by Dennis Crouch
A skilled patent attorney working with a qualified searcher could cobble together a colorable obviousness argument against the vast majority of issued patent claims. Part of the difficulty for patentees stem from the the billions of prior art references available via increasingly effective search tools. Even when an invention results from a ‘flash of genius,’ patent law typically back-fills extensive knowledge for the obviousness analysis – even when that knowledge was not actually available at the time of the invention. The larger difficulty though is likely the large number of hard-to-pin-down facts such as the motivations, common sense, and level of creativity of a person having ordinary skill in the art.
The “expansive and flexible” approach to nonobviousness is frustrating to many, but it is seen as a feature of the system fully supported by the Supreme Court. In KSR, the court wrote:
Throughout this Court’s engagement with the question of obviousness, our cases have set forth an expansive and flexible approach. . . . Rigid preventive rules that deny fact finders recourse to common sense… are neither necessary under our case law nor consistent with it.
KSR v. Teleflex (2007) [04-1350]. Conventional wisdom post-1980 has been that the factual inquiry makes summary judgment of obviousness difficult for a patent challenger. Rather, obviousness goes to the jury. Since KSR, that attitude has shifted somewhat. (The even newer model is that obviousness goes to the PTO in an IPR proceeding – save that for a different essay).
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Summary Judgment of Obviousness: In DuPont v. MacDermid Printing (Fed. Cir. 2016) [15-1777], the NJ district court granted summary judgment of obviousness against the patentee DuPont – holding that the asserted claims of DuPont’s U.S. Patent 6,773,859 invalid under 35 U.S.C. 103. The ‘859 patent relates to the manufacture of a flexo plate for digital printing — a plate used to print digital images on flexible materials. The claimed advance involves heating-up the plate to remove unpolymerized material (rather than using a harsh solvent).
The obviousness case combines two prior art references: “Martens [a 3M patent] teaches a process for developing an analog plate using heat” and “Fan [DuPont patent] teaches developing a digital plate using solvents.” The inventor (Roxy Fan) is also the first named inventor of DuPont’s ‘859 patent being challenged in this case. The Fan prior-art patent, however, was filed a decade prior. Reviewing these two references, the court found that the ‘859 patent uses “the same technology and processes pertaining to digital imaging” previously disclosed by Fan and the same thermal development process disclosed in Martens. In finding a motivation-to-combine these references, the district court walked through several factors.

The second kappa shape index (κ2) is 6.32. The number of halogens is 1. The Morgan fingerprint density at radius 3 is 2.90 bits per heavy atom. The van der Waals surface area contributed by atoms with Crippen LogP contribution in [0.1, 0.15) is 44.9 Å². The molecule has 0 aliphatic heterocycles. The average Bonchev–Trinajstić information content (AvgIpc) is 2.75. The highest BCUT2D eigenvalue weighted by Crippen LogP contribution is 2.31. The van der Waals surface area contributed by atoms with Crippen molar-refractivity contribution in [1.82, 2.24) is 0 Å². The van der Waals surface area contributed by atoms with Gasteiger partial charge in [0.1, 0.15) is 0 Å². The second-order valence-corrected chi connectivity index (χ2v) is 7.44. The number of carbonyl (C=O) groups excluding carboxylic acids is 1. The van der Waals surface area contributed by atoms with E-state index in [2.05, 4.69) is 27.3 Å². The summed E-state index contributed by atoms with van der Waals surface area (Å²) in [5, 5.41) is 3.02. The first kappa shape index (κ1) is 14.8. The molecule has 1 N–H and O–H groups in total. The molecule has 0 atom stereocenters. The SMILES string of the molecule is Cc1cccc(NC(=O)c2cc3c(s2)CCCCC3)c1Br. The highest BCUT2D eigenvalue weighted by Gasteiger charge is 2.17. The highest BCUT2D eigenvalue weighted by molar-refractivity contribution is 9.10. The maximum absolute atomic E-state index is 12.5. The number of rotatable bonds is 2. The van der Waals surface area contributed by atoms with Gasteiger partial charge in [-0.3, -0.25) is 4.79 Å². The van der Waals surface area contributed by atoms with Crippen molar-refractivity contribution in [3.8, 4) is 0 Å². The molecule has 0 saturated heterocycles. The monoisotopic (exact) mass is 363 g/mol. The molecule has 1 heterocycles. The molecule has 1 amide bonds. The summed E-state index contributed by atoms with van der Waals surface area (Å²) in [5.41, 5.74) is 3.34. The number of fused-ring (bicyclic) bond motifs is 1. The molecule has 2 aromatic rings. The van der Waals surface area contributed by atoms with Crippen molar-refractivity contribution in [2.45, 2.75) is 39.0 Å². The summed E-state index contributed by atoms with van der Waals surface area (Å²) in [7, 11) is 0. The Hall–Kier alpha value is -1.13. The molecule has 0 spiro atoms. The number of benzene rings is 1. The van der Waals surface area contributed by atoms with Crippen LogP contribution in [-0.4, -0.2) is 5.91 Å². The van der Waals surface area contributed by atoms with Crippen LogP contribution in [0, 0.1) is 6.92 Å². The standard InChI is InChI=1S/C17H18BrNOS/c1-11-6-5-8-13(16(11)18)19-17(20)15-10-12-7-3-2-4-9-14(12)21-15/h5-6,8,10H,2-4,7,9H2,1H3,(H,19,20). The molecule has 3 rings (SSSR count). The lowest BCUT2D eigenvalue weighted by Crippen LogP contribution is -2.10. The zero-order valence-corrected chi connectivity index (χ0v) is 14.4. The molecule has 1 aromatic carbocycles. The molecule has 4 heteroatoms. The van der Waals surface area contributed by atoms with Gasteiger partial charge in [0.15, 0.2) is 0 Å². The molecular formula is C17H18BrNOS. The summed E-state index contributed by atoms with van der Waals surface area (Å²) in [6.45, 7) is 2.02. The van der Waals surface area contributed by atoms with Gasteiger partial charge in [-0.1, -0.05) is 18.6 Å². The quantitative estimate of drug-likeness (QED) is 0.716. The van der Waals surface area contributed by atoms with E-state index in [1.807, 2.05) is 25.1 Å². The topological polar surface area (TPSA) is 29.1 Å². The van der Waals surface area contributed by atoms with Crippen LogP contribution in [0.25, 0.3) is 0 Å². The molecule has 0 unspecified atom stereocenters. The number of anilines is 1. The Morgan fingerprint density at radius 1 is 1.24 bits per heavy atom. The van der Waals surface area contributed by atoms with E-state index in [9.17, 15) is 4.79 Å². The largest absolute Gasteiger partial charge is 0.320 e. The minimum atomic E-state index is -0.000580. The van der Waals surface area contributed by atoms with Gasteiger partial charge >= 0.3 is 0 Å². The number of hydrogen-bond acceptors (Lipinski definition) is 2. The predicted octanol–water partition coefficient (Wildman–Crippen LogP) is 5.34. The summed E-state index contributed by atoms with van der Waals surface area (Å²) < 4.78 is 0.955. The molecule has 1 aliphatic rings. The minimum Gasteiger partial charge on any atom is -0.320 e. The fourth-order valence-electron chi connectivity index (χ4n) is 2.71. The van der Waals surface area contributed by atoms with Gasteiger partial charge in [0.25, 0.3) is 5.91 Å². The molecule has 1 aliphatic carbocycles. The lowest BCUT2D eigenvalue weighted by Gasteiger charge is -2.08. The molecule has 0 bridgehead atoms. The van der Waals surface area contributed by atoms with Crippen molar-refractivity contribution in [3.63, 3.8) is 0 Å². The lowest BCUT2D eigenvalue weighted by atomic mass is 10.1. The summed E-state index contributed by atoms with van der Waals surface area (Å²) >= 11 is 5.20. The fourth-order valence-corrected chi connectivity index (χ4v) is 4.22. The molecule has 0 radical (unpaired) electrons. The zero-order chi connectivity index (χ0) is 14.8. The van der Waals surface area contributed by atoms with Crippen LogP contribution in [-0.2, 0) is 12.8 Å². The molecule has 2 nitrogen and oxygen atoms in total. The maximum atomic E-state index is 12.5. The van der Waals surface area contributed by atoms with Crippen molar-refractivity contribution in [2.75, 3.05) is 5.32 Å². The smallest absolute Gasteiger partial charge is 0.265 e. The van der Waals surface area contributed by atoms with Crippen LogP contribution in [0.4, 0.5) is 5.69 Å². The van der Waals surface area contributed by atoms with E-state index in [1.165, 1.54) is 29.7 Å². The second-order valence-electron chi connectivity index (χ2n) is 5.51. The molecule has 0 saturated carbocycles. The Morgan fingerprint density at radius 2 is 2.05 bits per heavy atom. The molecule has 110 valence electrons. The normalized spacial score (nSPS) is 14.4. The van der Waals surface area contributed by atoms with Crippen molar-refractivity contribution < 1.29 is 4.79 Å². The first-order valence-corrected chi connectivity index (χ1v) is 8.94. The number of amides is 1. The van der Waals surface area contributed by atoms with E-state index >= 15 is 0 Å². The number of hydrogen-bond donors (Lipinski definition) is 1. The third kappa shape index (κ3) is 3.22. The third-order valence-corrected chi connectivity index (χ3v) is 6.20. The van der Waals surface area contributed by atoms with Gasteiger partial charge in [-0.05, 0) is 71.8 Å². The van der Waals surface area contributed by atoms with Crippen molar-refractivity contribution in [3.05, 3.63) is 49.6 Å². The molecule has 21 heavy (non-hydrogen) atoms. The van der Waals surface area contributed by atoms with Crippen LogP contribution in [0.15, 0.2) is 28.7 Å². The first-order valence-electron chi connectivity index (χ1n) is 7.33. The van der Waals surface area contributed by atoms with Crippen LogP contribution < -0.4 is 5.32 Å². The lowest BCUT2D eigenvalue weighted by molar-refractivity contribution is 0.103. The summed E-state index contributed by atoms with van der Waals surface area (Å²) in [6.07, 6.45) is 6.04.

- Limited set of potential combinations: The prior art only had two imaging styles (digital and analog) and four development techniques (thermal, etc.) – this makes the ‘859 combination more likely obvious to try.
- Benefits of Moving to Digital: The prior art taught benefits of switching to digital (thus suggesting the substitution), including an article published by DuPont
- Market Incentive: DuPont marketing material suggest a “strong incentive” to combine the thermal process with digital plates.
The district court also rejected DuPont’s evidence of commercial success, longfelt need, and industry praise – finding them insufficient to overcome the “strong showing of obviousness.”
On appeal of this summary judgment finding, DuPont focused on the standard-of-review – noting that the district court had failed to “draw reasonable inferences” in its favor. In the process, DuPont pointed to a long list of factual disputes between the parties where it would be reasonable to draw different conclusions from the evidences.
The Federal Circuit affirmed – finding that the strong undisputed evidence of prior art and motivation to combine fully supported the summary judgment finding.
[T]he record contains strong evidence that a skilled artisan would have had a reason to combine two known technologies and would have had a reasonable expectation of success in doing so. Indeed, DuPont itself promoted the digital and thermal technologies as technological breakthroughs in prior art publications. Thus, in view of the record as a whole, even drawing all justifiable inferences in favor of DuPont, the objective evidence is insufficient to preclude summary judgment on the ultimate legal conclusion of obviousness.
Doomed by Its Own Prior Statements: The obviousness case against DuPont here is interesting because (1) one of the core prior art references was a DuPont reference and (2) DuPont’s own statements regarding its prior inventions led to the motivation-to-combine finding. DuPont’s private case study will likely walk through and consider whether it should have taken a different pathway regarding the public disclosures.
Caveat: Although the patentee’s pre-filing disclosures are important – it is also important to remember that the question of obviousness is an objective analysis focusing on the hypothetical mind of a person having ordinary skill in the art. What this means is that the patentee’s disclosures are should not be treated as “party admissions” and given special treatment in the obviousness analysis. Rather, the disclosures are simply added to the body of knowledge available to the artisan. Here, the Federal Circuit came dangerously close to crossing the line into giving information actually available to and created by DuPont special weight in the obviousness analysis.